The total of new expedition ships launched between 2018 and 2022 is projected to reach 28 – which means adventuring to the ends of the earth will be easier than ever. Excitement levels are reaching new heights, too. Seabourn Venture, expected to launch in 2021, will carry two-custom built submarines, double sea kayaks, mountain and e-bikes, as well as 24 Zodiac boats, designed to take guests on immersive trips in locations such as the Amazon.
The ships themselves are designed to be as captivating as the destinations. Crystal’s new Endeavor will include a two-storey solarium with swimming pool and hot tub, while adventure lovers will appreciate its two helicopters – always at the ready for scenic tours – and a seven-person submersible for underwater expeditions.
Of course, luxury cruising needn’t be all about thrill rides in distant destinations. Increasingly, wellness is moving to the top of the agenda, with lavishly equipped gyms and spas backed up by classes and expert guest lecturers.
Sail with SeaDream and you can look forward to Sisley Paris spa treatments, facials and traditional Thai massage – in the open air, if you prefer, with just the sea breeze for company.
Seabourn is another big player in this market, offering dedicated wellness cruises around Arabia and the South Pacific. Led by integrated medicine pioneer Dr Andrew Weil, these include lectures and classes to help guests enrich their lives for better mental and physical health.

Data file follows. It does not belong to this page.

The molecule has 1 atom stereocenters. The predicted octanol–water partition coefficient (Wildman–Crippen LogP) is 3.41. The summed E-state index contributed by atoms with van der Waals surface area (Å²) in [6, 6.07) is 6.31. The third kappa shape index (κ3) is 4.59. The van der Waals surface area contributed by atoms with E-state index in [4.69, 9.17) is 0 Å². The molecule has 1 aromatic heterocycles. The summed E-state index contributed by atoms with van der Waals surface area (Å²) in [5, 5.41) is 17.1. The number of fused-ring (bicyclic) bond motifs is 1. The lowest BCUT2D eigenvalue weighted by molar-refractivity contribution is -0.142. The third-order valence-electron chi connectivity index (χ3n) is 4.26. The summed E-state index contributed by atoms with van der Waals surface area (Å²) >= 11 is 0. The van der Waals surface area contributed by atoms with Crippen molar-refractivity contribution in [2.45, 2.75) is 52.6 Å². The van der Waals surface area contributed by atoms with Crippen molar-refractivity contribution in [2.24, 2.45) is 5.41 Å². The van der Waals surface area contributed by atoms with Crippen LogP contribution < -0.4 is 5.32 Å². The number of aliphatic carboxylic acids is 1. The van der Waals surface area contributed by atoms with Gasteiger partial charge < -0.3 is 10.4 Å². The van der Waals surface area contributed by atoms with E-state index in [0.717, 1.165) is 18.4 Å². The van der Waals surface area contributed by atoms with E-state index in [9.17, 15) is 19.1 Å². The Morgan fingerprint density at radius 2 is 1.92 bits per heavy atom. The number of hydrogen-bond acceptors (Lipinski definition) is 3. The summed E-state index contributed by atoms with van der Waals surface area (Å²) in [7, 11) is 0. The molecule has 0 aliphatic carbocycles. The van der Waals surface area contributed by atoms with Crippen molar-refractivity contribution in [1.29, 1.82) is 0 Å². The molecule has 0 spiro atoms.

Spacious cruise ships
In any form of travel, space is the ultimate luxury. Cruising is no different, and treating yourself to a voyage aboard a high-end ship means you won’t find packed restaurants and you’ll never be stuck in a queue as you wait to board or disembark for an excursion.
Earlier this year, Regent Seven Seas Cruises launched its latest luxury vessel, Seven Seas Splendor, which epitomises spacious cruising with a princely 138sq ft of balcony space per suite. The ship’s crowning glory, however, is the Regent Suite – 4,000sq ft of splendour that is effectively a penthouse apartment at sea. With in-room dining, a full bar set-up and a sitting area larger than your average flat, you’ll find there’s no need even to venture outside.
Privacy and exclusivity rank pretty high on the luxury traveller’s wish list, too, and cruising doesn’t get more private than Belmond. Known for its luxury hotels and trains, the company also operates a handful of luxury cruise ships and barges. These can be booked by the cabin or chartered in their entirety.